Google’s CEO, Sundar Pichai, shared his thoughts about voice search.
“From a user’s standpoint, they are looking for information, looking to get things done”, “so they may ask a question on voice, later when they pick up their phone they want continuity, so we think of this as an end-to-end thing“, and “needs to be thought about as a part of a user’s overall search journey.”
Spot on! In a post last week, I looked at the digital assistant ecosystem. But voice search is about more than just the right interaction and interface. An end-to end solution needs also to cater for security, privacy, functionality, fragmentation and customization. Past concerns (great insights in the comments section), remain valid today. Thankfully, technology has moved forward.
First let’s take about security. New, but subtle advances in voice recognition are tackling complex problems around identity and security. Researchers are looking at “converting voice to kind of like a barcode to identify every human.” But is this enough when, as a user and customer, our own life savings are at stake? To create products for everyday use, banks require even more stringent security than law enforcement, analyzing not only the voice and environment, but also “physical features of the head producing the sound – larynx type, nasal passages etc.” Is the technology perfect? Probably not, but the steps are being taken to tackle issues such as fraud, impersonation and miscommunication. For example, Alibaba’s Tmall Genie comes with built in “voice-based user identification,” and “learn from past interactions, helping it improve in its ability to serve as your digital assistant.” Such voice recognition features should also enable use of voice assistance in crowded noisy places.
Along with Security, another critical concern users have is privacy. The primary concern is that people don’t want to be listened to all the time. While the major players have policies and guidelines around privacy of voice recordings, including, what is transmitted and when, duration the recordings are kept and control over keeping and deleting said recordings, these are already being tested in the real world. The challenge though isn’t just about voice recordings – it is also about data privacy and access to other devices in the home. While the privacy vs convenience issue is not new, it does create new models, opportunities and segments to target. Just read the pitch by Andy Rubin’s new venture “We designed Essential Home to directly talk to your devices over your in-home network as much as possible in order to limit sending data to the cloud. Essential Home’s proactive assistant also runs its AI engine locally on the device.”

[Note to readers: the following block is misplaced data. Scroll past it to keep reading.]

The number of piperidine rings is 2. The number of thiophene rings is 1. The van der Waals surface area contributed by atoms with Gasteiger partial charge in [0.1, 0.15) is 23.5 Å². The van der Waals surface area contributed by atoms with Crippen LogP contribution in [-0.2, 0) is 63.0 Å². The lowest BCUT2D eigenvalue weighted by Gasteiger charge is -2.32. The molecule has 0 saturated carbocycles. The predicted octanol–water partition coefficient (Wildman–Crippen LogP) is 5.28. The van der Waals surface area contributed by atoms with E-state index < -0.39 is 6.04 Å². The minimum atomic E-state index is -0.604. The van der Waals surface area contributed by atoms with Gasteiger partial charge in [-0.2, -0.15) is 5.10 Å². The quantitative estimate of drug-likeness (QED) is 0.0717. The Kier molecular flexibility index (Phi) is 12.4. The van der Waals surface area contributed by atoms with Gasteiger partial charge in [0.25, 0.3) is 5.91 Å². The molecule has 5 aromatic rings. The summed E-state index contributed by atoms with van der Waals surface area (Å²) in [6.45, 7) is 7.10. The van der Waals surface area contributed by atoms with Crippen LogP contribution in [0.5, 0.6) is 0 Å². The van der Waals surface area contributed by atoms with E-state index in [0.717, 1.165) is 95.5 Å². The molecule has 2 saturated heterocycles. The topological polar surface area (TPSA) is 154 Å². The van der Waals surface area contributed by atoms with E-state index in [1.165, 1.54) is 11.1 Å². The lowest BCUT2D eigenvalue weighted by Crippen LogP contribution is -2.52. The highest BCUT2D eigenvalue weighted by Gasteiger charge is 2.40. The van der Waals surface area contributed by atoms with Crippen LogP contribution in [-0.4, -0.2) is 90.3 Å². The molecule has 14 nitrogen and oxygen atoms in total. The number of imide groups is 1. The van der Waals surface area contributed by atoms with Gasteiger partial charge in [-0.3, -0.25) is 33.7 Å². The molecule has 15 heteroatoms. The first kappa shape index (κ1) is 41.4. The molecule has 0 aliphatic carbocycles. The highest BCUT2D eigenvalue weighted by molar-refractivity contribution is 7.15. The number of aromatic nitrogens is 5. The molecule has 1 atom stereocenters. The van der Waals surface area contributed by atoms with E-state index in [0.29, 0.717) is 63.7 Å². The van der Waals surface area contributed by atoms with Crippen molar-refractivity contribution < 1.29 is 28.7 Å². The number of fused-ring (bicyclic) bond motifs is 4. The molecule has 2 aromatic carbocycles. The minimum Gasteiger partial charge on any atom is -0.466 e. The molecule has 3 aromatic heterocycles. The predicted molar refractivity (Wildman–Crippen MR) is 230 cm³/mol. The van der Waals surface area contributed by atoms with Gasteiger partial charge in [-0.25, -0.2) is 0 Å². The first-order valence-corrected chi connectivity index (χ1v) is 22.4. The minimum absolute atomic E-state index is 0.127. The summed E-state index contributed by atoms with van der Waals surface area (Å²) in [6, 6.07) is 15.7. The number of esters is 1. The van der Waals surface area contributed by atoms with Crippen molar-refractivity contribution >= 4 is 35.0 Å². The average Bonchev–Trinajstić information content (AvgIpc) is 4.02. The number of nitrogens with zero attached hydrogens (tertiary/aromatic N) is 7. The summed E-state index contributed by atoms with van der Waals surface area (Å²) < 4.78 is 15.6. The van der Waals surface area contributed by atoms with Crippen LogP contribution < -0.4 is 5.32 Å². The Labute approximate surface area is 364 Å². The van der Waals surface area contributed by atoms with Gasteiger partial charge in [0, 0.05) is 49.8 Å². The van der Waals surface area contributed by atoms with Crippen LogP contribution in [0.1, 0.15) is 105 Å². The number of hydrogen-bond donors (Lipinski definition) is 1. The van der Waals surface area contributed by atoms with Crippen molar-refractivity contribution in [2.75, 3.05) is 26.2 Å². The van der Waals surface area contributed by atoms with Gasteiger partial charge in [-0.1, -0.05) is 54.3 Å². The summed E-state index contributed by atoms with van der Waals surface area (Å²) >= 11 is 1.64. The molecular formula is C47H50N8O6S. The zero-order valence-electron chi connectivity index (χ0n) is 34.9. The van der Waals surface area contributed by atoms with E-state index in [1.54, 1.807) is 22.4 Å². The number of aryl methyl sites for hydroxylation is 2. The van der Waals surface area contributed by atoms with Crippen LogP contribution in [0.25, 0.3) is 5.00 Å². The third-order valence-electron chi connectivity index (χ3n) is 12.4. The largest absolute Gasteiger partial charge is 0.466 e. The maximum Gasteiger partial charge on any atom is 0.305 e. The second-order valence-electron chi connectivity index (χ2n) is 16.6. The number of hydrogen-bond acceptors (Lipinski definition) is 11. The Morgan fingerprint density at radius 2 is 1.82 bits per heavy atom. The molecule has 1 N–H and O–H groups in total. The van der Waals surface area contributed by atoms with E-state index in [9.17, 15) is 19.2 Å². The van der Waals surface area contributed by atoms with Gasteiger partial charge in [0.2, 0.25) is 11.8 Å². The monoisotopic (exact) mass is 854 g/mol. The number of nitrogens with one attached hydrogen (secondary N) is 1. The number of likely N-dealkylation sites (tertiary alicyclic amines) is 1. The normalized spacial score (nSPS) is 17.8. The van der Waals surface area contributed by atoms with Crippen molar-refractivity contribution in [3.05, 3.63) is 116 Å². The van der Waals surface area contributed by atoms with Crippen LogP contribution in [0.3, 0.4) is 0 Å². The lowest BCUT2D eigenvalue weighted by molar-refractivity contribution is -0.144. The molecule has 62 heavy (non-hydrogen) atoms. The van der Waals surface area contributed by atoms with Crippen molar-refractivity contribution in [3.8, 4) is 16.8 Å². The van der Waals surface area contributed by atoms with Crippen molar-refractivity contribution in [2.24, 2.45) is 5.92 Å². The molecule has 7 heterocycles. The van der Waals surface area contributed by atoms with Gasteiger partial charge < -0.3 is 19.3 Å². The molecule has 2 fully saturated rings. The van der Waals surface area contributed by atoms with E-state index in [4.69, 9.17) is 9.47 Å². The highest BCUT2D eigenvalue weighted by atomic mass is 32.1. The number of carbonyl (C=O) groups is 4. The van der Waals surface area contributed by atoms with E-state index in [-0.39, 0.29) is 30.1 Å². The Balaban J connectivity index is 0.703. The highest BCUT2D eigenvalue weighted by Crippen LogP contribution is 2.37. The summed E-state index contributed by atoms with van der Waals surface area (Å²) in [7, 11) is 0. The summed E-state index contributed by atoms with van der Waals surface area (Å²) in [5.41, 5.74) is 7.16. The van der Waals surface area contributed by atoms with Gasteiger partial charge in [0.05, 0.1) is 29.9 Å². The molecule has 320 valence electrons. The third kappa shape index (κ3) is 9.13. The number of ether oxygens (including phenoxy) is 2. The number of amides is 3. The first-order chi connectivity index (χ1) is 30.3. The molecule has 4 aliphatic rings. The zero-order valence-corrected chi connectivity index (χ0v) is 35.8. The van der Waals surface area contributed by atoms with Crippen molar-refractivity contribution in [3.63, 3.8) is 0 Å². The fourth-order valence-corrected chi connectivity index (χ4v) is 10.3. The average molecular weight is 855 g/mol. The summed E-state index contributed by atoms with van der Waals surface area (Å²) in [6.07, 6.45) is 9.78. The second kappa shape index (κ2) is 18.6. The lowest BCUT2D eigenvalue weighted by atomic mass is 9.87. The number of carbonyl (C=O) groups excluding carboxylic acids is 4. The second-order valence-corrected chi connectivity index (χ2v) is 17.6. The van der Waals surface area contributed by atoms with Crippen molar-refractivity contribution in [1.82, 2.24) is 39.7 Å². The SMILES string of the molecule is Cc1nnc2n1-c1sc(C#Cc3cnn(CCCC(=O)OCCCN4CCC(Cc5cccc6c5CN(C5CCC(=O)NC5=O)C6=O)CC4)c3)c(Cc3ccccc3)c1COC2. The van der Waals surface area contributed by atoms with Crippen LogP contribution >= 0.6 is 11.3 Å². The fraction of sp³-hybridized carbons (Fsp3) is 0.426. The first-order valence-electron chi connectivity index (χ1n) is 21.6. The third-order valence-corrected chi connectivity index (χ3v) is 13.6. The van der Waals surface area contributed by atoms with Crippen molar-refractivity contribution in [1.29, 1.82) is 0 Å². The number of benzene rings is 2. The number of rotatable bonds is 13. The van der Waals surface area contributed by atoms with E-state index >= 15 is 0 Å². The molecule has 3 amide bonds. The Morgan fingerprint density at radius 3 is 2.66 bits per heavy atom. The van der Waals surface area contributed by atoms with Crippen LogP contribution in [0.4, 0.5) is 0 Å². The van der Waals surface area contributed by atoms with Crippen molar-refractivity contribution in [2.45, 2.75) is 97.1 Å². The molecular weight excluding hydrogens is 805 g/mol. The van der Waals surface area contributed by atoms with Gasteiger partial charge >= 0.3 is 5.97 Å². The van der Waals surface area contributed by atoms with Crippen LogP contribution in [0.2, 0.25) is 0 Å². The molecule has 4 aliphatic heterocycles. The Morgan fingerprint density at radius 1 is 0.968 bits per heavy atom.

The next biggest challenge is functionality – what does voice offer other than the ability to set reminders, check the news and play your favorite tracks? A common complaint about voice services is the limited applications available for voice services.
If you expect a complete package to be available, it isn’t. It is too early in the game. From an Agile / Lean perspective – why should Google, Amazon or Apple build all the use cases they can think of only to find out that 90% of the use cases they built were wrong? Wouldn’t it be better to build an MVP and an API that can be quickly designed to meet use cases as they are discovered? Wrap each set of use case into an “app” and you have an eco-system. Allow a subscription model and third party development and you have a marketplace.
Which assistant should I get? From a users’ perspective, functionality is key. But are businesses in a position to develop and maintain voice solution across multiple platforms? Will they have the financial will to be early adopters and invest knowing that some of these platforms will eventually die out? These questions are likely to raise a new breed of cross platform tools for integration, modelling, design, analytics and testing – though they have a long way to go before getting an “awesome” label, there are already prototyping tools that offer some level of cross functional adaptability.
Beyond the Customer Journey
Google is not the only one thinking about voice assistant and the customer journey. Expedia is exploring a “real time” travel assistant. To deliver the kind of digital assistant that is our own personal Jarvis, it needs to handle “unstructured queries” across a variety of environments while pulling from a variety of sources. This structure highlights the possibility of various digital assistants specialized in different tasks – finance, travel, hoteling, and driving. The question is not then about designing just a customer journey, but providing a great but accurate experience within the customer journey. Just listen to Dara speak about voice (21:30 onwards): “And if they ask a question, and you have a bad answer, first time maybe they will be okay with it, third time this is a complete waste of time I am going away.”
In the field of voice, building a great user experience is not just about designing smart and engaging voice interactions, but also aligning all elements, from devices and displays to the underlying data, to deliver useful information and actions to the consumer. If the voice interaction works but any of the other elements don’t align, voice will feel “wrong”. In fact, designing the voice interactions might end up being the easy part – after all, we are interacting with other human beings through voice on a daily basis and are familiar with how we like to receive and deliver information as well as its limitations. The challenge may lie in creating processes that deliver consistent results.
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